Fire salamander numbers in Netherland’s forests had been mysteriously declining since 2010, but scientists were puzzled at what was killing the salamanders and causing the steep drop in their population. Now, they have the answer, but they might be too late to save them, as they are close to extinction there. Only 10 Fire salamanders are left in the area, just four percent of the original amount of these amphibians.
What is the cause of the decline in Fire salamanders in the Netherlands?
Scientists have identified the cause of the rapid drop in the population numbers of Fire salamanders in the Netherlands. The colorful forest-dwelling amphibians are being wiped out by Batrachochytrium salamandrivorans, which is a disease that eats the skin of the Fire salamanders and eventually kills them. The second word in Latin means “salamander eating.”
According to Imperial College London Professor Matthew Fisher, who coauthored the research study:
It is a complete mystery why we are seeing this outbreak now, and one explanation is that the new salamander-killing fungus has invaded the Netherlands from elsewhere in the world. We need to know if this is the case, why it is so virulent, and what its impact on amphibian communities will be on a local and global scale.”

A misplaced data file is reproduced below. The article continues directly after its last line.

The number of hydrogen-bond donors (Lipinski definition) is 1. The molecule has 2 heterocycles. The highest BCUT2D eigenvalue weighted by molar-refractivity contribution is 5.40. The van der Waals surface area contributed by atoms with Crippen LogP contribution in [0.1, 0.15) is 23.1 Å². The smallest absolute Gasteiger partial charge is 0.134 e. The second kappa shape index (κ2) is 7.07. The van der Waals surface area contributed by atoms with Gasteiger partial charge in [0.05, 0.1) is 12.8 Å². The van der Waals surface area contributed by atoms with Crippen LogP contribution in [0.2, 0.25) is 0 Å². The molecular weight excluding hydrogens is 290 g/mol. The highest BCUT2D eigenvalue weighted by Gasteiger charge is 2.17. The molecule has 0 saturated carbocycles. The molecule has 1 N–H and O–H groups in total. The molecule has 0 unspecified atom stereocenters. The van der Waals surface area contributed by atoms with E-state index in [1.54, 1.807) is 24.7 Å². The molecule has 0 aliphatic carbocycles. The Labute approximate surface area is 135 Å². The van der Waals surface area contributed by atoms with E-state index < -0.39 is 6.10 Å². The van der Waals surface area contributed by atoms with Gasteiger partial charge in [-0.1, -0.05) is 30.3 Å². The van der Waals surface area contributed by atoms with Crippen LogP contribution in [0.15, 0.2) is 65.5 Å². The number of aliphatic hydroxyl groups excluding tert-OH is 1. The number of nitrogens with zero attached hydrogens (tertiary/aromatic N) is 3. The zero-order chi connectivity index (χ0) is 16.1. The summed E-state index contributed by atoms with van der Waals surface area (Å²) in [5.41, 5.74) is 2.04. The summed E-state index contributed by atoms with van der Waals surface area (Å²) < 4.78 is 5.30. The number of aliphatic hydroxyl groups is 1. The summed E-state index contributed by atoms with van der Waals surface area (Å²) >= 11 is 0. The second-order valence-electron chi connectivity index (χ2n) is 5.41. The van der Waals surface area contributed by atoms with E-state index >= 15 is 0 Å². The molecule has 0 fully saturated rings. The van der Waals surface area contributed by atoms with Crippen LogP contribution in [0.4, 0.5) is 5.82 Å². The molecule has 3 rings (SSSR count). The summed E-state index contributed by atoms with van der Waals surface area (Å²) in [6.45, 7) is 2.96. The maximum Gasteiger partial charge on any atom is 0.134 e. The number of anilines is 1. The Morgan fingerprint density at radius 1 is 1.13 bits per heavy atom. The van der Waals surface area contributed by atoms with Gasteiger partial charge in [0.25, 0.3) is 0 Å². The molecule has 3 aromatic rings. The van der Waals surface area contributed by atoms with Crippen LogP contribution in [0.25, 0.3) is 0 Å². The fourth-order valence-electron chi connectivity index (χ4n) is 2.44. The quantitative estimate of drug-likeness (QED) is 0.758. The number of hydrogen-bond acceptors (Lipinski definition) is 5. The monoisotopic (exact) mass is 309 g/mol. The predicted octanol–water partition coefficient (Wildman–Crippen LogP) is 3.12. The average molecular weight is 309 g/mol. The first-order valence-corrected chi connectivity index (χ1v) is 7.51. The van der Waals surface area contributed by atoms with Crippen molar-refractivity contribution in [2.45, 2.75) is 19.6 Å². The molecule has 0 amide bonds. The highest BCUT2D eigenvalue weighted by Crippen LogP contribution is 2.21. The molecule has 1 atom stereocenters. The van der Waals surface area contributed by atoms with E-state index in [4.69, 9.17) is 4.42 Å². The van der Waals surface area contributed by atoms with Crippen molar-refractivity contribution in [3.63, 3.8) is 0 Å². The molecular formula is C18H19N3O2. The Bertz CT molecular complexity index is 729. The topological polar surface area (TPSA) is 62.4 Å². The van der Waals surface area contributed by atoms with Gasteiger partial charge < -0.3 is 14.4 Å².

This skin-eating fungus is related to Batrachochytrium dendrobatidis. It’s a fungus which has caused the extinction of more than 200 species of amphibians, and the international Union for the Conservation of Nature has called it the “single most devastating infectious disease in vertebrate animals” according to the Science Recorder.
Before the Fire salamanders contract it, the skin-eating fungus might live in the soil, or might live in the water; no one is certain exactly yet. It might be a type of parasite. The fungus results in some frogs but not all, and some salamanders, to also contract the disease chytridiomycosis.
According to scientists, the fungus can pass from one salamander who has it directly coming into contact with another one.
Special tools have been developed to detect the fungus if any other Fire salamanders become infected with it. Also, for their own protection, the remaining Fire salamanders have been rounded up and captured. So far, after 100 salamanders were collected and tested using the new diagnostic tool in Belgium, there have been no indications that the skin-eating fungus has been found elsewhere in the world, so scientists hope its spread has been contained by their efforts.
Published in the Proceedings of the National Academy of Sciences, the study documented the decline of the Fire salamanders as well as describe a method to save the remaining salamanders through a treatment program.
The skin-eating fungus that has almost caused the extinction of the Fire salamanders of the Netherlands is deadly. It is not yet known if the species can somehow rebound from their plight.
Written by: Douglas Cobb